23. 25. <ul><li>Money is also easier to tax . </li></ul><ul><li>So a monetary system is better than a barter system . </li></ul>T he m onetary system enables the “calculation of exchange” to go much faster.
  24. 26. Problems with barter Or, a Dentist might accept only certain goods ( like pineapples ) but not others ( like broccoli ) b ecause he doesn’t like broccoli. “ Your Pineapples better taste good!!”
  25. 27. Three FUNCTIONS OF MONEY 1. Medium of Exchange [ any asset that sellers will accept as payment Avoids “double coincidence of wants” that bartering requires. You would have to have a trading partner who “wants to sell you goods you want to buy” and “wants to buy goods you want to sell.”
  26. 28. Three FUNCTIONS OF MONEY 2. Unit of Account [Example: Microsoft Stock is selling for $50 a share. A $2 item is twice as valuable as a $ 1 item.
  27. 29. Three FUNCTIONS OF MONEY 3. Store of Value [from one point in time to another ] [ doesn’t wear out easily and holds up to inflation ] Greek Coin 2,500 years old
  28. 30. MULTIPLE DEPOSIT EXPANSION PROCESS $400.00 Total amount of money created by the banking system Bank Acquired reserves and deposits Required reserves Excess reserves Amount bank can lend - New money created A B C D E F G H I J K L M N Other banks $100.00 80.00 64.00 51.20 40.96 32.77 26.21 20.97 16.78 13.42 10.74 8.59 6.87 5.50 21.99 $20.00 16.00 12.80 10.24 8.19 6.55 5.24 4.20 3.36 2.68 2.15 1.72 1.37 1.10 4.40 $80.00 64.00 51.20 40.96 32.77 26.21 20.97 16.78 13.42 10.74 8.59 6.87 5.50 4.40 17.59 $80.00 64.00 51.20 40.96 32.77 26.21 20.97 16.78 13.42 10.74 8.59 6.87 5.50 4.40 17.59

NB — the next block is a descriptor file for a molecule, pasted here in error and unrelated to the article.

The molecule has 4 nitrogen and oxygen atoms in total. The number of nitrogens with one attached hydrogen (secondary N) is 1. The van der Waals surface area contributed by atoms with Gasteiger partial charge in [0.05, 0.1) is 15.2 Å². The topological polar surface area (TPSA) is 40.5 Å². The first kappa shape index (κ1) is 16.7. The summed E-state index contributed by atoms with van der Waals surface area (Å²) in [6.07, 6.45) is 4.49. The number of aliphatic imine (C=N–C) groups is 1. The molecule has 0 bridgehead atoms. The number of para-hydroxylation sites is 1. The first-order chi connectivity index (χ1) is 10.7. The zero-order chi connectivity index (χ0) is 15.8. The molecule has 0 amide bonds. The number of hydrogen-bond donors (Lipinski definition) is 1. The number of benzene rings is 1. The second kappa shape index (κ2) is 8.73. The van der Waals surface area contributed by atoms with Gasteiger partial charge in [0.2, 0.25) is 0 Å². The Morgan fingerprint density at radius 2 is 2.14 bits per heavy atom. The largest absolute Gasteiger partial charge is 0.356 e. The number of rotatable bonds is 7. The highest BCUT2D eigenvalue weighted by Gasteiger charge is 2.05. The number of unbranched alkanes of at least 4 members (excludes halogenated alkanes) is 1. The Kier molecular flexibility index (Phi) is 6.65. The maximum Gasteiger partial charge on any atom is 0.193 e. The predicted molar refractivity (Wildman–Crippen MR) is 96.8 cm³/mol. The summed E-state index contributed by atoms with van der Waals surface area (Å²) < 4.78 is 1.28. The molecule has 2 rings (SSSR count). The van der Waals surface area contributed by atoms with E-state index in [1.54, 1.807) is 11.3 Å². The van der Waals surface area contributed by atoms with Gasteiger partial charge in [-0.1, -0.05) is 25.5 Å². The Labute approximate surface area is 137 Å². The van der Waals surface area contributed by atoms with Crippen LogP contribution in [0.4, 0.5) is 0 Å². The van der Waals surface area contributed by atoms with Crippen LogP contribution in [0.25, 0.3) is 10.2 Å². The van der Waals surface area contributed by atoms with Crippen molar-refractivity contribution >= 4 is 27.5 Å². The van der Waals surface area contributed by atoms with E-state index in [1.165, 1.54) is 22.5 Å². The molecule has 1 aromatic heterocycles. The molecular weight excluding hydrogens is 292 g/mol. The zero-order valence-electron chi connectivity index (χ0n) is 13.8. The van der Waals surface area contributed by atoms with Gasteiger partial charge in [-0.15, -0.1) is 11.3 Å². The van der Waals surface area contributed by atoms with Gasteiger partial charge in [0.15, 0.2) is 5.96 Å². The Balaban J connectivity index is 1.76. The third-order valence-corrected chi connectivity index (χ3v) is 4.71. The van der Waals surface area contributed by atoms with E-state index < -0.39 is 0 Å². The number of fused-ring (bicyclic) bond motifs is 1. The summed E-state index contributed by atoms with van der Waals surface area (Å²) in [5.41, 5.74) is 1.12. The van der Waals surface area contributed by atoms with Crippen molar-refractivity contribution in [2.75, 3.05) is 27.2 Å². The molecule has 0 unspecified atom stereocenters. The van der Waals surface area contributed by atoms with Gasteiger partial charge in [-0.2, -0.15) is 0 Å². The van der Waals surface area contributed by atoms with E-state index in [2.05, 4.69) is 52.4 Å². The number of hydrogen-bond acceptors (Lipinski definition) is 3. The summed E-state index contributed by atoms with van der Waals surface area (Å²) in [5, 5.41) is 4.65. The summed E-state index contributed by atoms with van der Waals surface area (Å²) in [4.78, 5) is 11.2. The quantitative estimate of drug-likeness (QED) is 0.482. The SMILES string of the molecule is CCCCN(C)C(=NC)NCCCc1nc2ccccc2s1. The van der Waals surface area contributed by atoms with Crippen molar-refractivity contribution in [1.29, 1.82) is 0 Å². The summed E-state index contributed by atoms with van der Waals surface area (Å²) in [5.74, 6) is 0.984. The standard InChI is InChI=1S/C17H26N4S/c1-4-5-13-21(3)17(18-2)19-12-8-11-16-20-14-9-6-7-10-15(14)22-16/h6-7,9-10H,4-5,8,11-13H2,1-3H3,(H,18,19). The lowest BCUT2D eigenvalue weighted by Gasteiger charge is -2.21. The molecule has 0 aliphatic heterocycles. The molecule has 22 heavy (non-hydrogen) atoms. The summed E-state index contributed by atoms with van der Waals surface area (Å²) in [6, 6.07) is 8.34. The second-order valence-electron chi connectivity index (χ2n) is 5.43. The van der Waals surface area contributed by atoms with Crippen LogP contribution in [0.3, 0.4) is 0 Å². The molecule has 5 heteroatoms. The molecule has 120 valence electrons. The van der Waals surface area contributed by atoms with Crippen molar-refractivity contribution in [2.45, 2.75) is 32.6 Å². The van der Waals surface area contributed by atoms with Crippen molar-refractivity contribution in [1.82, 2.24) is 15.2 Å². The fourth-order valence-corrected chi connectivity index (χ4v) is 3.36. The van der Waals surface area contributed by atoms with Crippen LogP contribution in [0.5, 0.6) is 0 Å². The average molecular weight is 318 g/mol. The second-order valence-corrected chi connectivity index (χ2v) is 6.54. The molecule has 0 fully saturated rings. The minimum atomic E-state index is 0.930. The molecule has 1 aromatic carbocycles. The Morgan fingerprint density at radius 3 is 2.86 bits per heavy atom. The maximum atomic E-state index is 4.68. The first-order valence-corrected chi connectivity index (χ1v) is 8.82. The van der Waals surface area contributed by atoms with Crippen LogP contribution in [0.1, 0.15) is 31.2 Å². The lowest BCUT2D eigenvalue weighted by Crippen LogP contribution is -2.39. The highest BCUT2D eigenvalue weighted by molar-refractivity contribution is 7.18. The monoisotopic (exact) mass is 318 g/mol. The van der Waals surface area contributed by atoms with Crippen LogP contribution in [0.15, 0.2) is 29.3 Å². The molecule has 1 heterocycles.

29. 31. THE MONETARY MULTIPLIER Maximum checkable- deposit creation = Excess reserves x Monetary Multiplier Monetary Multiplier Required reserve ratio 1 =
  30. 32. $20 Required reserves $100 New reserves $100 Initial Deposit $400 Bank system lending Money Created $80 Excess reserves OUTCOME OF MONEY EXPANSION
  31. 33. M1 M2 M3 $1,287 $6,076 $8,595 billions plus savings deposits, MMA’s, and small Time Deposits under $100,000 equal M2 plus large time deposits over $100,000equal M3 Currency + DD equal M1 [Spendable Money] “ V” – how many times a dollar turns over in a year A lso included here would be Travelers checks, Checklike deposits Money In The American Economy 2% 50% 48% M 1 Completely Liquid
  32. 34. WHAT ABOUT CREDIT CARDS? What About Debit Cards ? Debit cards are money . They serve as a medium of exchange ; they serve as a store of value (not an extension of credit); and debit card statements serve as a unit of account . [ no store of value ]
  33. 35. The Value of Money and Price Level The value of money goes in the o p p o s i t e direction of the general price level . Or, the amount a dollar will buy varies i n v e r s e l y with the price level . Value of Money Prices
  34. 36. The Two Types of Money <ul><li>Commodity Money : something that performs the function of money and </li></ul><ul><li>has alternative, non-monetary uses. </li></ul><ul><ul><li>Examples: Gold, silver, cigarettes, corn </li></ul></ul><ul><li>Fiat Money : something that </li></ul><ul><li>serves as money but has </li></ul><ul><li>no other important uses. </li></ul><ul><ul><li>Paper notes </li></ul></ul><ul><ul><li>Coins </li></ul></ul>